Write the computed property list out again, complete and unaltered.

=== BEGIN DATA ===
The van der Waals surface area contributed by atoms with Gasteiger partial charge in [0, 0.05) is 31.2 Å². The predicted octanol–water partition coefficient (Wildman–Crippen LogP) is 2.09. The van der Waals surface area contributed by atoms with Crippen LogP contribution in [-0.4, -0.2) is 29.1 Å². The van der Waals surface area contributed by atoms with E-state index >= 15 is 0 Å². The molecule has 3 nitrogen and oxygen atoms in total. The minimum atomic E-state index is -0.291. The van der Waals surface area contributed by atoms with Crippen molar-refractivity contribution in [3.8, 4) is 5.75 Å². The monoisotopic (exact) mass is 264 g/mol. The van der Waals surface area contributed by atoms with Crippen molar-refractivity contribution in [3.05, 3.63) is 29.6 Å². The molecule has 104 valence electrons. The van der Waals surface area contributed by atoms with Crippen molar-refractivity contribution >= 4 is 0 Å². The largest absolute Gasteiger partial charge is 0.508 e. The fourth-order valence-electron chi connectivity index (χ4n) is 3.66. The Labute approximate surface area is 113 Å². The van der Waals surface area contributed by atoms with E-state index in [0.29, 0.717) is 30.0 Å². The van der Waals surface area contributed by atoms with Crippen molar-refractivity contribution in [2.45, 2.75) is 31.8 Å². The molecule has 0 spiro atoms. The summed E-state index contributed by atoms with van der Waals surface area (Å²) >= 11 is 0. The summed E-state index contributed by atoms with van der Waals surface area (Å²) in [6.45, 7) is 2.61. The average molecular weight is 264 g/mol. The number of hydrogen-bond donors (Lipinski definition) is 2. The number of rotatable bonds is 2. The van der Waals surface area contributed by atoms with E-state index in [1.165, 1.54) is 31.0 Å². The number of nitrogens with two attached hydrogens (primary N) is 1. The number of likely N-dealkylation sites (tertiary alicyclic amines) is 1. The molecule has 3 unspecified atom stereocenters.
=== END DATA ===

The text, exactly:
The van der Waals surface area contributed by atoms with Gasteiger partial charge in [0, 0.05) is 31.2 Å². The predicted octanol–water partition coefficient (Wildman–Crippen LogP) is 2.09. The van der Waals surface area contributed by atoms with Crippen LogP contribution in [-0.4, -0.2) is 29.1 Å². The van der Waals surface area contributed by atoms with E-state index >= 15 is 0 Å². The molecule has 3 nitrogen and oxygen atoms in total. The minimum atomic E-state index is -0.291. The van der Waals surface area contributed by atoms with Crippen molar-refractivity contribution in [3.8, 4) is 5.75 Å². The monoisotopic (exact) mass is 264 g/mol. The van der Waals surface area contributed by atoms with Crippen molar-refractivity contribution in [3.05, 3.63) is 29.6 Å². The molecule has 104 valence electrons. The van der Waals surface area contributed by atoms with Crippen molar-refractivity contribution >= 4 is 0 Å². The largest absolute Gasteiger partial charge is 0.508 e. The fourth-order valence-electron chi connectivity index (χ4n) is 3.66. The Labute approximate surface area is 113 Å². The van der Waals surface area contributed by atoms with E-state index in [0.29, 0.717) is 30.0 Å². The van der Waals surface area contributed by atoms with Crippen molar-refractivity contribution in [2.45, 2.75) is 31.8 Å². The molecule has 0 spiro atoms. The summed E-state index contributed by atoms with van der Waals surface area (Å²) >= 11 is 0. The summed E-state index contributed by atoms with van der Waals surface area (Å²) in [6.45, 7) is 2.61. The average molecular weight is 264 g/mol. The number of hydrogen-bond donors (Lipinski definition) is 2. The number of rotatable bonds is 2. The van der Waals surface area contributed by atoms with E-state index in [1.165, 1.54) is 31.0 Å². The number of nitrogens with two attached hydrogens (primary N) is 1. The number of likely N-dealkylation sites (tertiary alicyclic amines) is 1. The molecule has 3 unspecified atom stereocenters.